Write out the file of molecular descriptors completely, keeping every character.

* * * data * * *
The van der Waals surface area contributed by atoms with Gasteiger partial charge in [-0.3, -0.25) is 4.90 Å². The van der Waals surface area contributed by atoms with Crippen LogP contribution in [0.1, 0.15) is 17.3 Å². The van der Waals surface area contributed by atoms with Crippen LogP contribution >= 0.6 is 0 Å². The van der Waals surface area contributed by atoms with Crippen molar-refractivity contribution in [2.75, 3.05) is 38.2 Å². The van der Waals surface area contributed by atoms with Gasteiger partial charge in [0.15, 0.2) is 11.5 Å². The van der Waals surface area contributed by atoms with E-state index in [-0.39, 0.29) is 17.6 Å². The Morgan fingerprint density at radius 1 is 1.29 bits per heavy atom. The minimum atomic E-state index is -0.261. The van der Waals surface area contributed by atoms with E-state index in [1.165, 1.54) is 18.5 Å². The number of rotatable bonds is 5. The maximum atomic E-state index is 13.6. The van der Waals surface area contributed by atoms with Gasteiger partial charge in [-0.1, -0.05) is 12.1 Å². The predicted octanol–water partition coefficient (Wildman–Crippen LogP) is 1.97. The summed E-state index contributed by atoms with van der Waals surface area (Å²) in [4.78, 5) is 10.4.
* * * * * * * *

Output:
The van der Waals surface area contributed by atoms with Gasteiger partial charge in [-0.3, -0.25) is 4.90 Å². The van der Waals surface area contributed by atoms with Crippen LogP contribution in [0.1, 0.15) is 17.3 Å². The van der Waals surface area contributed by atoms with Crippen LogP contribution >= 0.6 is 0 Å². The van der Waals surface area contributed by atoms with Crippen molar-refractivity contribution in [2.75, 3.05) is 38.2 Å². The van der Waals surface area contributed by atoms with Gasteiger partial charge in [0.15, 0.2) is 11.5 Å². The van der Waals surface area contributed by atoms with E-state index in [-0.39, 0.29) is 17.6 Å². The Morgan fingerprint density at radius 1 is 1.29 bits per heavy atom. The minimum atomic E-state index is -0.261. The van der Waals surface area contributed by atoms with E-state index in [1.165, 1.54) is 18.5 Å². The number of rotatable bonds is 5. The maximum atomic E-state index is 13.6. The van der Waals surface area contributed by atoms with Gasteiger partial charge in [-0.1, -0.05) is 12.1 Å². The predicted octanol–water partition coefficient (Wildman–Crippen LogP) is 1.97. The summed E-state index contributed by atoms with van der Waals surface area (Å²) in [4.78, 5) is 10.4.